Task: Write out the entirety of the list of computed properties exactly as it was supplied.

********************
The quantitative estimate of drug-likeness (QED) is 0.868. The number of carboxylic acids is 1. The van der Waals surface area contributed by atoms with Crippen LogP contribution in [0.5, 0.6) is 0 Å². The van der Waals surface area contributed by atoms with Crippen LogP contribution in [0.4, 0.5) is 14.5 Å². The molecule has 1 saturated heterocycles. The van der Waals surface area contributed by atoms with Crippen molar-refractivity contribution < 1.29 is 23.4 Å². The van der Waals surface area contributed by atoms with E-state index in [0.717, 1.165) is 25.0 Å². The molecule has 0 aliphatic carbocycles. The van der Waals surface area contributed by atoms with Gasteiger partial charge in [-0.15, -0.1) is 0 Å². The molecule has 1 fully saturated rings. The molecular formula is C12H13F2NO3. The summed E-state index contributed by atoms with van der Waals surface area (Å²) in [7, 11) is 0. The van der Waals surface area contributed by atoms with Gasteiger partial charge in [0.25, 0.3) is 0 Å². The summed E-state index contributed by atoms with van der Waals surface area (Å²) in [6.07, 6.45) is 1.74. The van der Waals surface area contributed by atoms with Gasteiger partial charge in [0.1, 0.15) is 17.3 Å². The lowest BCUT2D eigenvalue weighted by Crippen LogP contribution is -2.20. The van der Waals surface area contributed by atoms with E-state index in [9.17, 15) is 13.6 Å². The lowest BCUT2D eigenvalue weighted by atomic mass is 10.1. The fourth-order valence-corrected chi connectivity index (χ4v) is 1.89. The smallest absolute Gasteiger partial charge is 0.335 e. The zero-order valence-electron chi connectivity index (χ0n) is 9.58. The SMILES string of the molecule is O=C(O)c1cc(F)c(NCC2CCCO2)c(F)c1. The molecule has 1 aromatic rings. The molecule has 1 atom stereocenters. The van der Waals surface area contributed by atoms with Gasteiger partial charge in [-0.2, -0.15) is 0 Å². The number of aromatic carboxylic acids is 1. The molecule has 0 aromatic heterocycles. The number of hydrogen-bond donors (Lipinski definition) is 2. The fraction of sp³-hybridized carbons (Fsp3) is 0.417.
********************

The quantitative estimate of drug-likeness (QED) is 0.868. The number of carboxylic acids is 1. The van der Waals surface area contributed by atoms with Crippen LogP contribution in [0.5, 0.6) is 0 Å². The van der Waals surface area contributed by atoms with Crippen LogP contribution in [0.4, 0.5) is 14.5 Å². The molecule has 1 saturated heterocycles. The van der Waals surface area contributed by atoms with Crippen molar-refractivity contribution < 1.29 is 23.4 Å². The van der Waals surface area contributed by atoms with E-state index in [0.717, 1.165) is 25.0 Å². The molecule has 0 aliphatic carbocycles. The van der Waals surface area contributed by atoms with Gasteiger partial charge in [-0.15, -0.1) is 0 Å². The molecule has 1 fully saturated rings. The molecular formula is C12H13F2NO3. The summed E-state index contributed by atoms with van der Waals surface area (Å²) in [7, 11) is 0. The van der Waals surface area contributed by atoms with Gasteiger partial charge in [0.25, 0.3) is 0 Å². The summed E-state index contributed by atoms with van der Waals surface area (Å²) in [6.07, 6.45) is 1.74. The van der Waals surface area contributed by atoms with Gasteiger partial charge in [0.1, 0.15) is 17.3 Å². The lowest BCUT2D eigenvalue weighted by Crippen LogP contribution is -2.20. The van der Waals surface area contributed by atoms with E-state index in [9.17, 15) is 13.6 Å². The lowest BCUT2D eigenvalue weighted by atomic mass is 10.1. The fourth-order valence-corrected chi connectivity index (χ4v) is 1.89. The smallest absolute Gasteiger partial charge is 0.335 e. The zero-order valence-electron chi connectivity index (χ0n) is 9.58. The SMILES string of the molecule is O=C(O)c1cc(F)c(NCC2CCCO2)c(F)c1. The molecule has 1 aromatic rings. The molecule has 1 atom stereocenters. The van der Waals surface area contributed by atoms with Gasteiger partial charge in [-0.2, -0.15) is 0 Å². The number of aromatic carboxylic acids is 1. The molecule has 0 aromatic heterocycles. The number of hydrogen-bond donors (Lipinski definition) is 2. The fraction of sp³-hybridized carbons (Fsp3) is 0.417.